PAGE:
2. The sickness and death of others, especially of {} relatives and friends, should make us diligent in our preparation for death.  How frequently does the calling of friends and neighbors, from time to eternity, sound warning to us, “Be ye also ready.”  Be exhorted to prepare in time of health for your latter end.  Yester-night death laid his hand on a friend and tomorrow he may come for you.  Are you ready?  Remember the fate of the foolish virgins.  “While they went to buy, the Bridegroom came; and they that were ready went in with Him to the marriage; and the door was shut.” Mat. 25:10.  Dreadful discovery to those left outside the wedding palace; the door is shut and barred against them forever.  “It will be sad, if, when the Bridegroom is come, we have our oil then to buy, when the market is over.  Now is the time for providing oil; now is the market of grace; now is the acceptable time; now is the day of salvation.” – Willison.

3. Abide in this world as pilgrims and sojourners ready to depart upon short warning.  Strive earnestly to live every day as if it were your last on earth.  Consider yourselves as standing every day on the entrance to eternity; any hour your time may come to enter, and shall it be into the abode of the blessed or into the eternal misery of the damned?  Willison remarks: “This short life being only a passage to eternity, it should be spent as a continual preparation for eternity.”  We have no certain abode nor continual resting place here, so let us always be prepared to arise and depart.  “For here have we no continuing city, but we seek one to come.” Heb. 13:14.  “This world never did, and never will, give a state of rest and satisfaction to believers.  It will not afford them a city.” – Owen.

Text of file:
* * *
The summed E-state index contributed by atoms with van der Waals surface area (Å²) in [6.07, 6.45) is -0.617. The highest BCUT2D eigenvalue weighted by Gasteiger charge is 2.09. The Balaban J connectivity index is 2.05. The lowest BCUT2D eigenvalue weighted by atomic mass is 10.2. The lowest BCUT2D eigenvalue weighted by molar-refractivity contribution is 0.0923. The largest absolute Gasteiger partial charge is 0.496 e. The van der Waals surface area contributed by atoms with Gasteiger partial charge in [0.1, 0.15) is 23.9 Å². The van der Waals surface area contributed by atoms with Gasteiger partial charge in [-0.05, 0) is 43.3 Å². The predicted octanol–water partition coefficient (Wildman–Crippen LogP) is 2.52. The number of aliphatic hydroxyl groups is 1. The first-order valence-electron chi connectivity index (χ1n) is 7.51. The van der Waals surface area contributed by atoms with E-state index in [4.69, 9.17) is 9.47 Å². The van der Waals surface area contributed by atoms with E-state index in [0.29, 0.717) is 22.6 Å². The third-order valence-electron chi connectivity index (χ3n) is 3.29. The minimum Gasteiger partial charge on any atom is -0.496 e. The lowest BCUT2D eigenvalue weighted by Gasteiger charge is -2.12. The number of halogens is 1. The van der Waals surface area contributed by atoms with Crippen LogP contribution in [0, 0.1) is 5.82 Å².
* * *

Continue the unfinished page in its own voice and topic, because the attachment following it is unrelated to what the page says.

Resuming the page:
4. Do not delay repentance and godly sorrow for sin.  Have faith and fruits meet for repentance, for mere grief and the sorrow of the world will never serve your turn; God will not accept such a sacrifice.  The longer repentance and closing with Christ is delayed, the harder the task will be, and less likely that ever you will close with Him.  “He {} that goes on from day to day in sin, will find his indisposition to repent daily increased, the habits of sin strengthened, and himself brought at length under the power of an inveterate custom.” – Willison.

When we are in the midst of imminent dangers delay would be folly and madness; but what are earthly affairs compared to salvation work?

Be admonished to prepare for the day of death.  The time is fast drawing to a close, and our immortal souls the prize.  Knox says: “O serve the Lord in fear, and death shall not be terrible to you: blessed is the death of those that have part in the death of Jesus.”  May the blessed Lord give you grace to make the needful preparation for death, and to His name be all the glory.  Amen.

X

[ Title Page from 1956 Mimeograph ]

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Sermon

Preparation for Eternity

“Be ye also ready” Matthew 24:44

IN MEMORIAM

Mrs. Margaret Blair Watson

Born – March 18, 1869 * Died – Sept. 7, 1956